3. ^ "The 1971 Pazz & Jop Critics Poll". The Village Voice. 10 February 1972. Retrieved 16 Jul 2011. 
  4. ^ Levy, Joe; Steven Van Zandt (2006) [2005]. "172 | Every Picture Tells a Story - Rod Stewart". Rolling Stone's 500 Greatest Albums of All Time (3rd ed.). London: Turnaround. ISBN 1-932958-61-4. OCLC 70672814. Retrieved 16 Jul 2011. 
  5. ^ Liner notes, Faces' The Definitive Rock Collection, Rhino Records, 2007
  6. ^ Christgau, Robert. "CG: Every Picture Tells a Story". Robert Christgau. Retrieved 22 January 2008. 
  7. ^ a b Mendelsohn, John (8 July 1971). "Every Picture Tells A Story". Rolling Stone (86). Retrieved 15 Aug 2011. 
  8. ^ "Rod Stewart: Album Guide". Rolling Stone. Retrieved 23 November 2012. 
  9. ^ Rod Stewart > Every Picture Tells a Story > Charts & Awards > Billboard Albums at AllMusic. Retrieved 20 Aug 2011.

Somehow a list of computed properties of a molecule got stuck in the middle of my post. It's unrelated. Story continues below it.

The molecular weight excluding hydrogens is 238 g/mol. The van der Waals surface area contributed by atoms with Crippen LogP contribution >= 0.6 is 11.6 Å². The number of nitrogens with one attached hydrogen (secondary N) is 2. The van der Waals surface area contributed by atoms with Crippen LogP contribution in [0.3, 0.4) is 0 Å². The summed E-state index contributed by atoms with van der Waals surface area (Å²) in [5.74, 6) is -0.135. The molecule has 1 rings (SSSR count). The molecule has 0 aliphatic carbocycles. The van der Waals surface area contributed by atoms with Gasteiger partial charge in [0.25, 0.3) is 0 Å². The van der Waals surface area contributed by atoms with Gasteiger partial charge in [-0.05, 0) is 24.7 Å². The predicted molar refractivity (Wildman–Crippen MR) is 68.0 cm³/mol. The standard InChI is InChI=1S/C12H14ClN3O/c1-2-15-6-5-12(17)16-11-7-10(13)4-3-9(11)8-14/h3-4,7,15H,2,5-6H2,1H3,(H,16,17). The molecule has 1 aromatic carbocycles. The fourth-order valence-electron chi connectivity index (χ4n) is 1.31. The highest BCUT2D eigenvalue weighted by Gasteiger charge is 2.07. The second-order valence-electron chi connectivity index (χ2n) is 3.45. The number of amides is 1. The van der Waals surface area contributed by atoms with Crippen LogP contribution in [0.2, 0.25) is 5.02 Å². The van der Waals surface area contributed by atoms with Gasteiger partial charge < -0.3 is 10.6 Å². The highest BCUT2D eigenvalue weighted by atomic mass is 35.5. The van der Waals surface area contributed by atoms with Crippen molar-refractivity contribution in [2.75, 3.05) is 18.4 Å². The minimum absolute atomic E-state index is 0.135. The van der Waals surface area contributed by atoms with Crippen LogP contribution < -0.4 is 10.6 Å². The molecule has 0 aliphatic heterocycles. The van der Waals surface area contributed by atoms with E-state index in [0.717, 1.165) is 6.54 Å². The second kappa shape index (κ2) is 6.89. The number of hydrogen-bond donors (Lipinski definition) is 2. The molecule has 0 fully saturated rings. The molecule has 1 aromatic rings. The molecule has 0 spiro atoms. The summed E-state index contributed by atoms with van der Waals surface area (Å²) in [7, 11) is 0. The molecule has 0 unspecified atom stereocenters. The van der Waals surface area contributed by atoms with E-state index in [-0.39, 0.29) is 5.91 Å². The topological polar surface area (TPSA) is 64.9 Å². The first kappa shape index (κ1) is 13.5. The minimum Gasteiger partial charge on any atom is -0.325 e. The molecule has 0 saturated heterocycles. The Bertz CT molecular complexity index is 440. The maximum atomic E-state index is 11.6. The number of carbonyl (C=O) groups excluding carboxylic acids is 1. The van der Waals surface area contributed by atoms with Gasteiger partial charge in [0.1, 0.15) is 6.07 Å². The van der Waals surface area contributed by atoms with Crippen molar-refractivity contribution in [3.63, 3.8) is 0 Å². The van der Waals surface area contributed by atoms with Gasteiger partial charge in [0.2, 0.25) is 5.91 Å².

10. ^ "Number 1 Albums – 1970s". The Official Charts Company. Archived from the original on 9 February 2008. Retrieved 9 June 2011. 
  11. ^ Rod Stewart- Every Picture Tells a Story @Discogs.com Retrieved 8-13-2011.
Preceded by
Tapestry by Carole King
Billboard 200 number-one album
2–29 October 1971
Succeeded by
Imagine by John Lennon
Preceded by
Daddy Who? ... Daddy Cool by Daddy Cool
Australian Kent Music Report number-one album
1 November - 5 December 1971
Succeeded by
Teaser and the Firecat by Cat Stevens
Preceded by
Fireball by Deep Purple
Imagine by John Lennon
UK Albums Chart number-one album
2 October 1971 - 30 October 1971
13 November 1971 – 27 November 1971
Succeeded by
Imagine by John Lennon
Top of the Pops, Volume 20
by Various artists